What Is In Slap Ya Mama Cajun Seasoning?


What components are in Cajun seasoning?

Alright but first, let’s back up a bit. Exactly what is Cajun seasoning, you might ask? It’s a homemade seasoning mix from Louisiana, the state that gave the world the delectable Cajun food. It’s a spicy mixture with a lot of paprika, cayenne, garlic powder, pepper, and oregano, though everyone prefers to put their own unique twist on it. To taste, additional seasonings can be applied. I’ve added salt to my mixture so you can use the seasoning by yourself. However, if you’d rather add the salt later, to taste, you’re free to omit it.

Are Slap Ya Mama and Old Bay the same thing?

Slap Ya Mama eats pig, beef, and chicken. I also use it to brine pork and chicken.

Whether baking, frying, or smoking fish and shrimp, Old Bay is a need. Additionally, I add Old Bay to my cocktail sauce for fried fish.

They do produce a hot version of Slap Ya Mama with a red label rather than a yellow one. I have a giant container of the usual, but I haven’t tried it yet.

You might not get a response because this is an old thread, and you might be restarting an old thread. Consider starting a new thread, please.

Are Tony’s and Slap Ya Mama the same thing?

Another event that occurred in the past month or two was that I discovered a line of Slap Ya Mama goods in a Brooklyn World Market.

Tony Chachere’s Slap Ya Mama is comparable to his. It’s much simpler for beginners to pronounce than Tony’s. Because it contains less salt than Tony’s, Slap Ya Mama devotees claim it is superior. (In actuality, Slap Ya Mama was developed in response to a request for a spice mix with less salt.)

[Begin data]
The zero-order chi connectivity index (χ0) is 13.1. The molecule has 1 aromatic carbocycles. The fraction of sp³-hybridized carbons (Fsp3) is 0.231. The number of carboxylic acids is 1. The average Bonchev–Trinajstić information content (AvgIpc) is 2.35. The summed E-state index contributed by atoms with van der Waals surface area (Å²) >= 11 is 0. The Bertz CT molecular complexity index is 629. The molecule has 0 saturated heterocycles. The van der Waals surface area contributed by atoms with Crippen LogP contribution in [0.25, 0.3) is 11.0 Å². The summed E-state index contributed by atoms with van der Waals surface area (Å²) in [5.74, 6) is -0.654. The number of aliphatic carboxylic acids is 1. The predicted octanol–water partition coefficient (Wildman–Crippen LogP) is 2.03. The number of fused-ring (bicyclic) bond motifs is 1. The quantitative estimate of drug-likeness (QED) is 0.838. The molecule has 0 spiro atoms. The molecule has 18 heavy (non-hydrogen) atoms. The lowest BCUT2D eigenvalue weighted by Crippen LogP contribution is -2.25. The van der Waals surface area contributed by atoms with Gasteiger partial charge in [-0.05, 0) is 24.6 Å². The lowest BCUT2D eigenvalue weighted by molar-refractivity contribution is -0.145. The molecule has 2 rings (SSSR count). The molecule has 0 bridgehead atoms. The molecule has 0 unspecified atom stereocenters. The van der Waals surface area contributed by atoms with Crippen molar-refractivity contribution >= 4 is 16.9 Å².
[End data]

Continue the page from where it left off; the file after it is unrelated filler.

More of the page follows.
My hometown of Opelousas is where Tony’s is produced. In addition to attending school with Tony’s grandchildren, I grew up with them. I went somewhere with Tony. I spent years trying to explain to New Yorkers how to say Tony Chachere’s (phonetic attemp: sa-sher-ee). Prior to Frank’s Hot Sauce coming up with the clever slogan, “People from Louisiana put that shit on everything, and I do the same.

Actually, it’s a cute little tale. Since I was simply a copy editor, my very first news item for Advertising Age was about Chile Pepper Magazine and the zesty food trend, which they considered to be a risk. I called a representative at Walker & Son’s Slap Ya Mama because they had been handing out samples at a Chile Pepper Event, and the unavoidable happened. We’re from a little town you’ve probably never heard of, the woman continued, and I was all, Hon, hon, and hon. Au contraire, my cher! I’ve got folks there! And she said, “Who? I then said, “this one, that one, and the other. She then added, “But I recognize them! She then sent me a case of Slap Ya Mama after that.